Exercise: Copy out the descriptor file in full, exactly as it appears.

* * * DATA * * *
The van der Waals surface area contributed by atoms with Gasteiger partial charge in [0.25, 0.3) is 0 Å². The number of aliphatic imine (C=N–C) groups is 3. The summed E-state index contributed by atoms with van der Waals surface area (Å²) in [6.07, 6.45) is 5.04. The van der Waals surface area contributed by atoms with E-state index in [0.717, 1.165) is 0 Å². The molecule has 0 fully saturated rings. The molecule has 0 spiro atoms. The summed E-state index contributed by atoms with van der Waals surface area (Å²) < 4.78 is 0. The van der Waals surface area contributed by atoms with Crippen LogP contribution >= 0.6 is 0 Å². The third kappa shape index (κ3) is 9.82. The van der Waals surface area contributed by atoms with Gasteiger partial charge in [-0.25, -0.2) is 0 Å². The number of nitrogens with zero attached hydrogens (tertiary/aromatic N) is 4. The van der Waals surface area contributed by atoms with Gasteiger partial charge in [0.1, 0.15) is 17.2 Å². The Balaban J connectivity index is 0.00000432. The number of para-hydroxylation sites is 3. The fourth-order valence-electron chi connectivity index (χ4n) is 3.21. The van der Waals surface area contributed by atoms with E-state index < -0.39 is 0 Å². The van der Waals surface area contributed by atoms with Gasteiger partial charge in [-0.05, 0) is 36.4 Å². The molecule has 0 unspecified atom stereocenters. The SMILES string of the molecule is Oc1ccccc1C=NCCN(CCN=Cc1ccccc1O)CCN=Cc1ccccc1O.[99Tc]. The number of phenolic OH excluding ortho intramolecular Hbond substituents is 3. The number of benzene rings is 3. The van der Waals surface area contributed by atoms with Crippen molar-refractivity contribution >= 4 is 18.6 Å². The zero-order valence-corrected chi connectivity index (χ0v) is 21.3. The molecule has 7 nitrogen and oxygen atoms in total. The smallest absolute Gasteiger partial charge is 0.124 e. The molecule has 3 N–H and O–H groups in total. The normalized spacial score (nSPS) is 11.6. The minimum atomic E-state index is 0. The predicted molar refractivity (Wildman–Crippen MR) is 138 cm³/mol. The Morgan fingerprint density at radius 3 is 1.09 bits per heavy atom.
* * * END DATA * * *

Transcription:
The van der Waals surface area contributed by atoms with Gasteiger partial charge in [0.25, 0.3) is 0 Å². The number of aliphatic imine (C=N–C) groups is 3. The summed E-state index contributed by atoms with van der Waals surface area (Å²) in [6.07, 6.45) is 5.04. The van der Waals surface area contributed by atoms with E-state index in [0.717, 1.165) is 0 Å². The molecule has 0 fully saturated rings. The molecule has 0 spiro atoms. The summed E-state index contributed by atoms with van der Waals surface area (Å²) < 4.78 is 0. The van der Waals surface area contributed by atoms with Crippen LogP contribution >= 0.6 is 0 Å². The third kappa shape index (κ3) is 9.82. The van der Waals surface area contributed by atoms with Gasteiger partial charge in [-0.25, -0.2) is 0 Å². The number of nitrogens with zero attached hydrogens (tertiary/aromatic N) is 4. The van der Waals surface area contributed by atoms with Gasteiger partial charge in [0.1, 0.15) is 17.2 Å². The Balaban J connectivity index is 0.00000432. The number of para-hydroxylation sites is 3. The fourth-order valence-electron chi connectivity index (χ4n) is 3.21. The van der Waals surface area contributed by atoms with E-state index < -0.39 is 0 Å². The van der Waals surface area contributed by atoms with Gasteiger partial charge in [-0.05, 0) is 36.4 Å². The molecule has 0 unspecified atom stereocenters. The SMILES string of the molecule is Oc1ccccc1C=NCCN(CCN=Cc1ccccc1O)CCN=Cc1ccccc1O.[99Tc]. The number of phenolic OH excluding ortho intramolecular Hbond substituents is 3. The number of benzene rings is 3. The van der Waals surface area contributed by atoms with Crippen molar-refractivity contribution >= 4 is 18.6 Å². The zero-order valence-corrected chi connectivity index (χ0v) is 21.3. The molecule has 7 nitrogen and oxygen atoms in total. The smallest absolute Gasteiger partial charge is 0.124 e. The molecule has 3 N–H and O–H groups in total. The normalized spacial score (nSPS) is 11.6. The minimum atomic E-state index is 0. The predicted molar refractivity (Wildman–Crippen MR) is 138 cm³/mol. The Morgan fingerprint density at radius 3 is 1.09 bits per heavy atom.